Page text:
The Endangered Species Act at 40

40 Years of Protecting America’s Wildlife


humpbackwhale_noaa_largeThe Endangered Species Act is one of the strongest provisions for protecting native plant and animal species at risk of extinction. By instituting protections for these species and the critical habitats in which they live, the ESA has allowed for the recovery of such iconic species as the bald eagle, American alligator, whooping crane, and the Humpback Whale.  There are 1,331 plant and animal species listed as endangered or threated under the ESA.

How it Works

The Endangered Species Act, overseen by the U.S. Fish and Wildlife Service and the National Marine Fisheries Service, allows species of wildlife in danger of extinction to be listed as threatened or endangered and to receive protections to prevent the loss of the species. An endangered species is one that is considered to be in danger of extinction in all or a significant portion of its range. A threatened species is likely to be endangered within the foreseeable future. Under the ESA, it is unlawful for anyone to harm, endanger, or “take” a member of a listed species. This includes acts that may indirectly harm the species by damaging critical habitat or impacting other species that are vital to the listed species’ survival.  The ESA also creates plans for the recovery of these species and provides resources to aid the conservation efforts of landowners, tribes, and state agencies.

Endangered Species Success Stories

American Crocodile: The American Crocodile was once near extinction as the species was collected for museums and zoos and killed for sport and trade. As few as 100 to 400 adult crocodiles were living in a small area of Florida when the crocodile was listed as an endangered species in 1975 [1]. As of 2005, the crocodile was present in much of its historic Florida range with an estimated population of 2,085 [2]. Because of the protections of the ESA, the American Crocodile is on the road to recovery and was downlisted to threatened status in 2007.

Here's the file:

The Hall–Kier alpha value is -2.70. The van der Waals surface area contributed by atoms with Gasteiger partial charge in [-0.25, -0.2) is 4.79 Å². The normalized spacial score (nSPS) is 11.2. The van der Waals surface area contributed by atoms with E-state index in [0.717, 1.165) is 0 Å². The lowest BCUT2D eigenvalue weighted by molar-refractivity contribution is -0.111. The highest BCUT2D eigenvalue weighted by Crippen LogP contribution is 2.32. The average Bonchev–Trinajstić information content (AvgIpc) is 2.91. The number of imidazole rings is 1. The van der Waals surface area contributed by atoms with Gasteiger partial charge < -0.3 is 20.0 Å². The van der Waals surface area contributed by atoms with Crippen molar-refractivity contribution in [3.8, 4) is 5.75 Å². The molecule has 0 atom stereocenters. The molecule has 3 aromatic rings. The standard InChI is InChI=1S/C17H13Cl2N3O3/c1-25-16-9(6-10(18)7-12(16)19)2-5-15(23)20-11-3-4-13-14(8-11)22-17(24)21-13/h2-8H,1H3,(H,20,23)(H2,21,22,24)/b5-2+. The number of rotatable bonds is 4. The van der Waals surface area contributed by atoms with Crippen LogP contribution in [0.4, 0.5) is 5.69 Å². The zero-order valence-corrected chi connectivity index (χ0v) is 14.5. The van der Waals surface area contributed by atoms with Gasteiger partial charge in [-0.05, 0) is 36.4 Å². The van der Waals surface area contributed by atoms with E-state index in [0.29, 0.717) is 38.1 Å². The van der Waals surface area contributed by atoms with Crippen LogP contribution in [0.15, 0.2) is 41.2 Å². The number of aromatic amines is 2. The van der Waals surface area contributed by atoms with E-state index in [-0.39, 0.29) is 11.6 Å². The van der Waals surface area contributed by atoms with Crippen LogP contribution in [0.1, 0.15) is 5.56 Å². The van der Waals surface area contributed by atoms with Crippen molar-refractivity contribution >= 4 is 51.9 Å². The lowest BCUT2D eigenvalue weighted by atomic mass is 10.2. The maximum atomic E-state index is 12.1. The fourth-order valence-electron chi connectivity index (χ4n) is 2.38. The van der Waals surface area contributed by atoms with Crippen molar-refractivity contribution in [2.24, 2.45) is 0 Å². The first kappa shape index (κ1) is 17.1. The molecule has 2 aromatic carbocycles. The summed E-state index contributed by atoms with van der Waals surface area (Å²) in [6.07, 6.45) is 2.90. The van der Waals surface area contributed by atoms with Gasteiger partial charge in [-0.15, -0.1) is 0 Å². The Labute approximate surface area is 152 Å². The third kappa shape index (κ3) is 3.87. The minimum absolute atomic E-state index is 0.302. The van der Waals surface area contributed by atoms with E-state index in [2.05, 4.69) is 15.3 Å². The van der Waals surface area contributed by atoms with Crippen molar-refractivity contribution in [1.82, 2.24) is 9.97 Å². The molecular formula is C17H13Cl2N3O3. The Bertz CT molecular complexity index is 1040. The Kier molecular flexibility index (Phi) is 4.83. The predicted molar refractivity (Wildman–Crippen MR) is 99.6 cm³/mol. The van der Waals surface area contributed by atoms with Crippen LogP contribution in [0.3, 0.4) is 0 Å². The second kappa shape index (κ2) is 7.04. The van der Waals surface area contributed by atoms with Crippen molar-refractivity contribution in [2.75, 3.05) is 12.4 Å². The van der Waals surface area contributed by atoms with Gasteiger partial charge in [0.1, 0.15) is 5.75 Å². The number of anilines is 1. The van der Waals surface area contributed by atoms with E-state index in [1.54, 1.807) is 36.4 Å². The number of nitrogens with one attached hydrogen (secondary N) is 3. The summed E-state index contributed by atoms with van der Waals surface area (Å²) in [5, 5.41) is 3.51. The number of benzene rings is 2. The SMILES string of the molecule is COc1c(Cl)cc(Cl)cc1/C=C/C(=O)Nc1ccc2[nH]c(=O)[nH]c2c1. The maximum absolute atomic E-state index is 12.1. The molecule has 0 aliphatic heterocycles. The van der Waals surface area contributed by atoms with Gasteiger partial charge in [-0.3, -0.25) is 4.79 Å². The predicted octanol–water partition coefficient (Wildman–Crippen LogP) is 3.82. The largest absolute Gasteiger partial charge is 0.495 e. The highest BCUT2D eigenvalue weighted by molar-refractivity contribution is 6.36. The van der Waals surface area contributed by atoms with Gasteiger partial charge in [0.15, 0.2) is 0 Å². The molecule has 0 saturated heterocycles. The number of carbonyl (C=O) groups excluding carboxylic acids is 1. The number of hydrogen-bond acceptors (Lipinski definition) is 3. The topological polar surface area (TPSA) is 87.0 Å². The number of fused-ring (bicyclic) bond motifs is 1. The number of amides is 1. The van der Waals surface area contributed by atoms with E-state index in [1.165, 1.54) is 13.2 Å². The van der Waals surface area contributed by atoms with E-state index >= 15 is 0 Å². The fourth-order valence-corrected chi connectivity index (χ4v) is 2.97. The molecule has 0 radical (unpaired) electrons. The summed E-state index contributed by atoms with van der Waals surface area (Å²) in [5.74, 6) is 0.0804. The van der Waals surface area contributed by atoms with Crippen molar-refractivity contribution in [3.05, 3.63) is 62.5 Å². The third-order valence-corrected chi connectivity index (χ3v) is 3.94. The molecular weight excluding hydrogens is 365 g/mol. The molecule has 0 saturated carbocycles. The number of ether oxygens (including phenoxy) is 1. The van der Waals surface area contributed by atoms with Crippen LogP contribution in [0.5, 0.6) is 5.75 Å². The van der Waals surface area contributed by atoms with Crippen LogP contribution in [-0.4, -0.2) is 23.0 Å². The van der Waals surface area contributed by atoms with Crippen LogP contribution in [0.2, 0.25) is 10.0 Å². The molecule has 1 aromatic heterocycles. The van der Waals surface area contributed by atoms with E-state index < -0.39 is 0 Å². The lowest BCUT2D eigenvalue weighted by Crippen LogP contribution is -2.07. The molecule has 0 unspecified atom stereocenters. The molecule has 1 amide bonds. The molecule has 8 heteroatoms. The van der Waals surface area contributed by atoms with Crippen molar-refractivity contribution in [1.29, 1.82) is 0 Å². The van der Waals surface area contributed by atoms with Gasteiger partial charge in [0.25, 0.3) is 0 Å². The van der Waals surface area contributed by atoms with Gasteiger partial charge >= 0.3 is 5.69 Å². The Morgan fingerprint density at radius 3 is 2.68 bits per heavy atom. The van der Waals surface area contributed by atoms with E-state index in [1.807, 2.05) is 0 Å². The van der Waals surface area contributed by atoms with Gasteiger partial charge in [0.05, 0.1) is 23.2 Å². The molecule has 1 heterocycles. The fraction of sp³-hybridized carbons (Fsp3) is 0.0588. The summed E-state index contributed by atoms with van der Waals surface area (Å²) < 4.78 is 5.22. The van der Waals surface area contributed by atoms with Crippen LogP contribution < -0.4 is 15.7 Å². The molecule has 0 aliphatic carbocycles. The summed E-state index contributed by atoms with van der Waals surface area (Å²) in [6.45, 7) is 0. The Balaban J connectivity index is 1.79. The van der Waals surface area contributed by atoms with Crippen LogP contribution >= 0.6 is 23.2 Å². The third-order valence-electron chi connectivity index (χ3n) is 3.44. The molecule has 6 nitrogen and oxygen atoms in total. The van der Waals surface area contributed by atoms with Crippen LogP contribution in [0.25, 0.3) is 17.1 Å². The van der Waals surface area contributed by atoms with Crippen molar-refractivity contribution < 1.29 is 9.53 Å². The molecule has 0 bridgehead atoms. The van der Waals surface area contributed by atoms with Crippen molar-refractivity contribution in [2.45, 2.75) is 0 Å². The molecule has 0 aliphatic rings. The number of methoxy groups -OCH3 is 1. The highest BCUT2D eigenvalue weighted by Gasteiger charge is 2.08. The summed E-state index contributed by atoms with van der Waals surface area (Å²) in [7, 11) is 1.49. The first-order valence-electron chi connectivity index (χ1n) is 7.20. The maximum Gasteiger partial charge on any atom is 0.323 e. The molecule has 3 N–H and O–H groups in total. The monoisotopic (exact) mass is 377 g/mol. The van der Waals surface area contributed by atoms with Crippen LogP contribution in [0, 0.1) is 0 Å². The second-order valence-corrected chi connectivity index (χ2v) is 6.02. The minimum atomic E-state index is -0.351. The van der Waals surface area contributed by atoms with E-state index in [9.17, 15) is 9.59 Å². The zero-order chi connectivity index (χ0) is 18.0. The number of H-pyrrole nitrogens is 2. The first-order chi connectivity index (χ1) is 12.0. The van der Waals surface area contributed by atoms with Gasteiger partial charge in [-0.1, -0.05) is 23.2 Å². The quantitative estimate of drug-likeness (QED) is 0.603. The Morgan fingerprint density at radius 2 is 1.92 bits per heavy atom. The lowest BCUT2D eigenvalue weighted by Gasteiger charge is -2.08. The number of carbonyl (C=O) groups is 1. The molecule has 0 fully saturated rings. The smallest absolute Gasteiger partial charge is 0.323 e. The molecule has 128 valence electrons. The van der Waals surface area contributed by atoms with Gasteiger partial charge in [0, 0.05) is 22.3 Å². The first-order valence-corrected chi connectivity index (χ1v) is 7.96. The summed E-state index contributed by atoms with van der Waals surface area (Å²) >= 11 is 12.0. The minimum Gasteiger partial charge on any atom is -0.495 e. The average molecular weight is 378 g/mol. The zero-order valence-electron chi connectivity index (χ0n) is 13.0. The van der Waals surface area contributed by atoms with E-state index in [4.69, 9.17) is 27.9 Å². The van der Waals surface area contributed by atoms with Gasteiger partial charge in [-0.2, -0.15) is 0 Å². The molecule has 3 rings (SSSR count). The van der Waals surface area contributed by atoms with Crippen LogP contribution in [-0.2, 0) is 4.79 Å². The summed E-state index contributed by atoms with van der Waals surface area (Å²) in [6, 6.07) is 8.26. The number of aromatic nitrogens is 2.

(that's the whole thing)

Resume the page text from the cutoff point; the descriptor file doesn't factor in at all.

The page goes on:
Bald Eagle: Before it’s listing as an endangered species under the Endangered Species Act, the bald eagle was missing in much of its range across the continental U.S due to factors such as habitat loss and damage to egg shells because of the chemical DDT.  Reintroduction into several states in the continental US and the banning of DDT contributed to the recovery of the species, that was downlisted in 1995 and delisted in 2007, when it’s population had grown to 11,052 from 416 individuals in 1963 [3,4]. While the eagle once was missing from 13 of the states in its range in 1984, it was found nesting in each of the lower 48 states in 2006 [4].

Whooping Crane: The whooping crane had been declining since the early 1800s because of habitat loss and hunting.  When the species was added to the Endangered Species list in 1967, the population consisted of 48 wild birds and 6 in captivity [5]. The population had grown to 513 birds by 2006 because of Endangered Species Act protections and recovery plans, which continues to protect the species that is still threatened by such factors as habitat loss and low genetic diversity [6].

Humpback Whale: The humpback whale population was greatly threatened by commercial whaling before the early 1900s. In 1966, the North Pacific humpback population was estimated to be around only 1,200 individuals [7]. ESA protections allowed for a dramatic increase to a 2010 population estimate of 21,808 [8]. The population will continue to recover through efforts to protect and restore this species.

Black-Footed Ferret: The black-footed ferret was once thought to be extinct, largely due to the loss of prairie dog colonies which comprise the majority of their diet. In 1981, a small population was discovered in Wyoming [9]. This population was then taken into captivity in 1987 and are the founders of all of the subsequent reintroduction. As of 2008, the ferrets have been reintroduced into 18 sites and the Fish and Wildlife Service estimated that the total population consisted of 1,410 ferrets in early 2010 [10, 11].